- The extent to which the work performed is an integral part of the employer’s business.
- The worker’s opportunity for profit or loss depending on his or managerial skill.
- The extent of the relative investments of the employer and the worker.
- Whether the work performed requires special skills and initiative.
- The permanency of the relationship.
- The degree of control exercised or retained by the employer.
As a business you should take this letter as indication for the need to review any arrangements and agreements regarding anyone paid as an independent contractor, to make sure that they do comply with the rules regarding 1099 Independent Contractor status. Though the letter does not state any new legislation or compliance obligations, it may be seen as a foresight that there will be more enforcement to come on the Contractor vs. Employee front.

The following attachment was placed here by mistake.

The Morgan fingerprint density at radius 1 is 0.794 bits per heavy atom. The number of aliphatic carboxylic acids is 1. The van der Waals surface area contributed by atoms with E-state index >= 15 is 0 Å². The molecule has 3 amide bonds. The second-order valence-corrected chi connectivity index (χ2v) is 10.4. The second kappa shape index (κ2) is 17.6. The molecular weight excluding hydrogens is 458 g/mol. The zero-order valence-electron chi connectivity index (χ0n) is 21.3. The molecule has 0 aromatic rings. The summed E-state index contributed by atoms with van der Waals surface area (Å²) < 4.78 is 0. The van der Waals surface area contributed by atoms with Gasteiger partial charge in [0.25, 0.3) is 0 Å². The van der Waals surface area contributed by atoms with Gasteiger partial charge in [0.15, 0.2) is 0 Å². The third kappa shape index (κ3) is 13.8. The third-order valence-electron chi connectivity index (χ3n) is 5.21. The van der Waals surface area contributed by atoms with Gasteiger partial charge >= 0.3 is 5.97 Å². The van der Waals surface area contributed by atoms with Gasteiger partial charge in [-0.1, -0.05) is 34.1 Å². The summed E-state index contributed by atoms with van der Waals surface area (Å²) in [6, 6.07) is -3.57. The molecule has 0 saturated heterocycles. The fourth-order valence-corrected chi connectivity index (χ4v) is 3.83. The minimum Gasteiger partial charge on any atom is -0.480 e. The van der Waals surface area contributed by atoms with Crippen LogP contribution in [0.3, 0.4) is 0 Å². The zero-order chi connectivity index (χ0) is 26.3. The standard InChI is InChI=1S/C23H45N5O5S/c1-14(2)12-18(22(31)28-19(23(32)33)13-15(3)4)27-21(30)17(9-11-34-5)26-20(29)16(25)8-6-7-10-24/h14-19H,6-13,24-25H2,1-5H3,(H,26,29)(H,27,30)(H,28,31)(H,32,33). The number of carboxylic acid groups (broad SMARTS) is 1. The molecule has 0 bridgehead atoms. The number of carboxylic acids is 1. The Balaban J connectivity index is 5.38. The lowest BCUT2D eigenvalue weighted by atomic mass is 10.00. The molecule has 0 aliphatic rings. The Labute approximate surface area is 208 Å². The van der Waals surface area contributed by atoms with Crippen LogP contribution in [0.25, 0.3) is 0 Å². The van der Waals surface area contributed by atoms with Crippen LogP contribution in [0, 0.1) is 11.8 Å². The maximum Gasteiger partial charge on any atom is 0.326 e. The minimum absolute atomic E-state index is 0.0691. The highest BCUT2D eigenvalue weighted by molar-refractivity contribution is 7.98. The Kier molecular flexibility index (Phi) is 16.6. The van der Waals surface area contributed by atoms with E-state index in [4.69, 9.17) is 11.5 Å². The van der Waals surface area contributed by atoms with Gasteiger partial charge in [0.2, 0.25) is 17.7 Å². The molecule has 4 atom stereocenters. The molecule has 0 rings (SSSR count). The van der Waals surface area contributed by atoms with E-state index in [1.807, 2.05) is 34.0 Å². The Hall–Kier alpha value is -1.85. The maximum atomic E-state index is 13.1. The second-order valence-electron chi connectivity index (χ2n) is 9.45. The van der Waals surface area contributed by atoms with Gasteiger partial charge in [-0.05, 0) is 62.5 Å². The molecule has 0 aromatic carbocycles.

The EEOC’s Budget has been increasing steadily over the past few years. Most significantly, the 2016 proposed budget requests almost $374 million, which represents an increase of $8.612 million from the 2015 fiscal year appropriation.
The number one objective listed in the EEOC budget proposal? “Combating employment discrimination through strategic law enforcement.”
The EEOC was created as part of the Civil Rights Act of 1964. According to their 2016 Budget, “The U.S. Equal Employment Opportunity Commission (EEOC) is the leading federal law enforcement agency dedicated to stopping and remedying employment discrimination on the basis of race, color, religion, sex, pregnancy, national origin, age, disability, and genetic information or family medical history.”